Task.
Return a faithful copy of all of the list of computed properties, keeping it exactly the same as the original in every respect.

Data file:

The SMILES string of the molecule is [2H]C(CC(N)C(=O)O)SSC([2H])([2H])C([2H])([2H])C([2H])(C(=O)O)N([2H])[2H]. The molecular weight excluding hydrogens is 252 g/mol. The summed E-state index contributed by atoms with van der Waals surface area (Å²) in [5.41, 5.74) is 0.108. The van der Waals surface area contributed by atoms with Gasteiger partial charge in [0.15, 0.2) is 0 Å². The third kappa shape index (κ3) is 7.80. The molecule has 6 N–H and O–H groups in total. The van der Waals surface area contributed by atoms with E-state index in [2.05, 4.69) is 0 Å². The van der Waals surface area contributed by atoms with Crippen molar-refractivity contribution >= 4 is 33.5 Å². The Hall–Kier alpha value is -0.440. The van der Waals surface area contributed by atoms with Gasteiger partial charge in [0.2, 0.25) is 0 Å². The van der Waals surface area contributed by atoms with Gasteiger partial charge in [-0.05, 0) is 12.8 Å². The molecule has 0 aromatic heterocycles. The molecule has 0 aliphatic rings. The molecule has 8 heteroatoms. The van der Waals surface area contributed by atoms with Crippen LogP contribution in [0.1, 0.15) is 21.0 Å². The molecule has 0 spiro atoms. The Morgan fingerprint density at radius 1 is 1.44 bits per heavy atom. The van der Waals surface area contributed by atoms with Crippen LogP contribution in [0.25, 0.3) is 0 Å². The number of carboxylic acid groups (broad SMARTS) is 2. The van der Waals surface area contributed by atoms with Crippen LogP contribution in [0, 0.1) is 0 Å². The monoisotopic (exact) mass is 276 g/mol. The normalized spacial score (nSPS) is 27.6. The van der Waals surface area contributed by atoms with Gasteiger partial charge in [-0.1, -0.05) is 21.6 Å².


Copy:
The SMILES string of the molecule is [2H]C(CC(N)C(=O)O)SSC([2H])([2H])C([2H])([2H])C([2H])(C(=O)O)N([2H])[2H]. The molecular weight excluding hydrogens is 252 g/mol. The summed E-state index contributed by atoms with van der Waals surface area (Å²) in [5.41, 5.74) is 0.108. The van der Waals surface area contributed by atoms with Gasteiger partial charge in [0.15, 0.2) is 0 Å². The third kappa shape index (κ3) is 7.80. The molecule has 6 N–H and O–H groups in total. The van der Waals surface area contributed by atoms with E-state index in [2.05, 4.69) is 0 Å². The van der Waals surface area contributed by atoms with Crippen molar-refractivity contribution >= 4 is 33.5 Å². The Hall–Kier alpha value is -0.440. The van der Waals surface area contributed by atoms with Gasteiger partial charge in [0.2, 0.25) is 0 Å². The van der Waals surface area contributed by atoms with Gasteiger partial charge in [-0.05, 0) is 12.8 Å². The molecule has 0 aromatic heterocycles. The molecule has 0 aliphatic rings. The molecule has 8 heteroatoms. The van der Waals surface area contributed by atoms with Crippen LogP contribution in [0.1, 0.15) is 21.0 Å². The molecule has 0 spiro atoms. The Morgan fingerprint density at radius 1 is 1.44 bits per heavy atom. The van der Waals surface area contributed by atoms with Crippen LogP contribution in [0.25, 0.3) is 0 Å². The number of carboxylic acid groups (broad SMARTS) is 2. The van der Waals surface area contributed by atoms with Crippen LogP contribution in [0, 0.1) is 0 Å². The monoisotopic (exact) mass is 276 g/mol. The normalized spacial score (nSPS) is 27.6. The van der Waals surface area contributed by atoms with Gasteiger partial charge in [-0.1, -0.05) is 21.6 Å².